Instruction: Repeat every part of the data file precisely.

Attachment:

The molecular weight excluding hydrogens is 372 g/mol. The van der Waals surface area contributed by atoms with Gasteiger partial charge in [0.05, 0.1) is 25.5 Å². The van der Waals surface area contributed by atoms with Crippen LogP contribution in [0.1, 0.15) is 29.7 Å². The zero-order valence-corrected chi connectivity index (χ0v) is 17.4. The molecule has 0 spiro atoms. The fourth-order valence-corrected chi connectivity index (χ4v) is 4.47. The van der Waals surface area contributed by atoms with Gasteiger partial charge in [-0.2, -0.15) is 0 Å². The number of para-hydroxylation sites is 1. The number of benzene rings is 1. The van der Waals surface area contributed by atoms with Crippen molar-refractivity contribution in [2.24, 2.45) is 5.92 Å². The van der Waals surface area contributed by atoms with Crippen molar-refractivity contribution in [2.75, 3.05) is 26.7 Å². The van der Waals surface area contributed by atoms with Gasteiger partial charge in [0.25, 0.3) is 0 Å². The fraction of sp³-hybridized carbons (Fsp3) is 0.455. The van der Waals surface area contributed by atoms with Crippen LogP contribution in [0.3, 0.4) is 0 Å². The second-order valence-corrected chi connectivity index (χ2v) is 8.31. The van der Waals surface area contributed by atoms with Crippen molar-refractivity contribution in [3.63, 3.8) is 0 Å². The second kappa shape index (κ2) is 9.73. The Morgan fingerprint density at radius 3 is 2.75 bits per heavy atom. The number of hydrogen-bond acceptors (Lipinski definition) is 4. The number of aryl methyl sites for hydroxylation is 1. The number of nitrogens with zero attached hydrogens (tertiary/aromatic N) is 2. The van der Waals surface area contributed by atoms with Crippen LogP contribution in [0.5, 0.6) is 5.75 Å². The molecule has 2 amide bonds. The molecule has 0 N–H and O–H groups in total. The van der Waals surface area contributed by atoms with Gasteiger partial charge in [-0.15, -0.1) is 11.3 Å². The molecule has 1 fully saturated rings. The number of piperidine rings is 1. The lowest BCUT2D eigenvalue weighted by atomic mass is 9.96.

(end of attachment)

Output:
The molecular weight excluding hydrogens is 372 g/mol. The van der Waals surface area contributed by atoms with Gasteiger partial charge in [0.05, 0.1) is 25.5 Å². The van der Waals surface area contributed by atoms with Crippen LogP contribution in [0.1, 0.15) is 29.7 Å². The zero-order valence-corrected chi connectivity index (χ0v) is 17.4. The molecule has 0 spiro atoms. The fourth-order valence-corrected chi connectivity index (χ4v) is 4.47. The van der Waals surface area contributed by atoms with Gasteiger partial charge in [-0.2, -0.15) is 0 Å². The number of para-hydroxylation sites is 1. The number of benzene rings is 1. The van der Waals surface area contributed by atoms with Crippen molar-refractivity contribution in [2.24, 2.45) is 5.92 Å². The van der Waals surface area contributed by atoms with Crippen molar-refractivity contribution in [2.75, 3.05) is 26.7 Å². The van der Waals surface area contributed by atoms with Gasteiger partial charge in [0.25, 0.3) is 0 Å². The fraction of sp³-hybridized carbons (Fsp3) is 0.455. The van der Waals surface area contributed by atoms with Crippen LogP contribution in [0.3, 0.4) is 0 Å². The second-order valence-corrected chi connectivity index (χ2v) is 8.31. The van der Waals surface area contributed by atoms with Crippen molar-refractivity contribution in [3.63, 3.8) is 0 Å². The second kappa shape index (κ2) is 9.73. The Morgan fingerprint density at radius 3 is 2.75 bits per heavy atom. The number of hydrogen-bond acceptors (Lipinski definition) is 4. The number of aryl methyl sites for hydroxylation is 1. The number of nitrogens with zero attached hydrogens (tertiary/aromatic N) is 2. The van der Waals surface area contributed by atoms with Crippen LogP contribution in [0.5, 0.6) is 5.75 Å². The molecule has 2 amide bonds. The molecule has 0 N–H and O–H groups in total. The van der Waals surface area contributed by atoms with Gasteiger partial charge in [-0.15, -0.1) is 11.3 Å². The molecule has 1 fully saturated rings. The number of piperidine rings is 1. The lowest BCUT2D eigenvalue weighted by atomic mass is 9.96.